Democratic candidate for Texas governor Wendy Davis takes part in a interview, Tuesday, Jan. 21, 2014, in Austin, Texas.
Eric Gay/AP

Texas GOPer: If Wendy Davis were male, ‘none of this would ever come up’

Updated

The controversy over Wendy Davis’ personal history would never have erupted were it not for Davis’ gender, according to one Texas Republican.

“If this involved a man running for office, none of this would ever come up,” Becky Haskin, a former GOP colleague of Davis on the Fort Worth city council, told the Fort Worth Star-Telegram.

“It’s so sad. Every time I ran, somebody said I needed to be home with my kids,” Haskin added. “Nobody ever talks about men being responsible parents.”

The Dallas Morning News reported Saturday evening that Davis inaccurately conveyed some details of her biography—among them, describing herself as a teenage single mother when her divorce was not finalized until she was 21. It also reported that her second husband had helped her pay for college and law school, a detail that Davis hasn’t included in the inspiring, up-by-the-bootstraps personal story she has used on the campaign trail.

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The report has received national attention and handed the campaign of Greg Abbott, Davis’ likely Republican opponent, a potentially damaging line of attack.

Many of the conservative responses to the story appear to bear Haskin out. As msnbc documented, several right-wing pundits slammed Davis not for being inaccurate, but for prioritizing her career despite having a family.

“Wendy Davis apparently abandoned her children, had her husband foot her bills, and divorced after adultery accusations,” tweeted Ben Shapiro, a prominent conservative writer, in one typical example.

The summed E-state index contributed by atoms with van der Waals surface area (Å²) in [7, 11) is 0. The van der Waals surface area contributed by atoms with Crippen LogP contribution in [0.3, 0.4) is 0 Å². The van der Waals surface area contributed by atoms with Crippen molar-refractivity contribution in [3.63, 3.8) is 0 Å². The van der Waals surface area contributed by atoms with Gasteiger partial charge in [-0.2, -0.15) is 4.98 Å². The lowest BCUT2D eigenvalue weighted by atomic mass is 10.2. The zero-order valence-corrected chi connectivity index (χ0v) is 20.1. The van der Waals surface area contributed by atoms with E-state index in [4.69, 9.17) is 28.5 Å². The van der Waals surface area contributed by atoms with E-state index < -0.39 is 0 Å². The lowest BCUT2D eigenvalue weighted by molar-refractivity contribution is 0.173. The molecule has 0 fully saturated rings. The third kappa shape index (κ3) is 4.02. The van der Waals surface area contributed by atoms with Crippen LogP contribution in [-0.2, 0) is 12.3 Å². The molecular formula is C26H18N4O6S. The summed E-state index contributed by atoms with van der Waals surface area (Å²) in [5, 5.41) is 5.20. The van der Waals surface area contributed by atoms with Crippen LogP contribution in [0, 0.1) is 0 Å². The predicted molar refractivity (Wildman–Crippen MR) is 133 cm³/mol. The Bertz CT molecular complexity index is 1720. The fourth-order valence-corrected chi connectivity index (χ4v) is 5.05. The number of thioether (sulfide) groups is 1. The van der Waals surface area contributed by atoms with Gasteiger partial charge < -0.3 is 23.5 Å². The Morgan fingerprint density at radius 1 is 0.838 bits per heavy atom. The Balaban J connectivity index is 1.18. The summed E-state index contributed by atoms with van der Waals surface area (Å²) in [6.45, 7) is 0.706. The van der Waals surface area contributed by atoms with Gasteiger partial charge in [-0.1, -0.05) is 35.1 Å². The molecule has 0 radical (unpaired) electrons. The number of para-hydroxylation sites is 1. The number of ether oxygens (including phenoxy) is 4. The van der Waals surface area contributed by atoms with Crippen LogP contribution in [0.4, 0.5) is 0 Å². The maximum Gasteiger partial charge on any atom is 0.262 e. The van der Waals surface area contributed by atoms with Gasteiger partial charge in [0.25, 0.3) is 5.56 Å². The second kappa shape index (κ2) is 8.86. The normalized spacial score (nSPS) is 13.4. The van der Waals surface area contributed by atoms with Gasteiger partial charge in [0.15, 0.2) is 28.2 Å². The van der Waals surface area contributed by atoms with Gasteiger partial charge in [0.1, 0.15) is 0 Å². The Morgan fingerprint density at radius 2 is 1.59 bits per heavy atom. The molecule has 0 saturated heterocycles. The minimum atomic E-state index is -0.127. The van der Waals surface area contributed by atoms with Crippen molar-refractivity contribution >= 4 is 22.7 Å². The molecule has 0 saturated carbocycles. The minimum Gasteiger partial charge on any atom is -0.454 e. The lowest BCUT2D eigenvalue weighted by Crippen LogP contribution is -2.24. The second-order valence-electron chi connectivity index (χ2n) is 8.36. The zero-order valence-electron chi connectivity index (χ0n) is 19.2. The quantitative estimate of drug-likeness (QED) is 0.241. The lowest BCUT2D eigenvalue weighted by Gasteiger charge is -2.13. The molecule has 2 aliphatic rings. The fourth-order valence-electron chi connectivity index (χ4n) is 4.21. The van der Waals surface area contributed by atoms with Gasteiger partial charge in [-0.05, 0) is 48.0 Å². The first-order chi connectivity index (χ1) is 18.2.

The newspaper report included an anonymous quote from a different former colleague of Davis on the city council, who called Davis “tremendously ambitious,” adding: “She’s not going to let family or raising children or anything else get in her way.”

“What that comment really tells you is how hard Wendy works,” Haskin told the Star-Telegram.

Davis has acknowledged the factual errors—“my language should be tighter,” she told the paper. But her campaign also has blamed the Abbott camp for pushing the story. 

“We’re not surprised by Greg Abbott’s campaign attacks on the personal story of my life as a single mother who worked hard to get ahead.,” the Davis campaign said in a statement Tuesday. “But they won’t work, because my story is the story of millions of Texas women who know the strength it takes when you’re young, alone and a mother.”

Davis cited the criticism in a fundraising appeal sent Wednesday. She wrote in an email to supporters that her opponents have “stooped to a new low by attacking my family, my education, and my personal story – playing politics with the journey that has been my life.”

Wayne Slater, the DMN reporter who wrote the story, told msnbc he had had no contact with the Abbott campaign for the story.

But Peggy Fikac of the San Antonio Express-News, suggested Tuesday that Team Abbott has pitched reporters on a version of the story. “Abbott’s campaign has questioned details and pointed out discrepancies in the story she tells of her life,” Fikac wrote.

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Texas GOPer: If Wendy Davis were male, 'none of this would ever come up'

Updated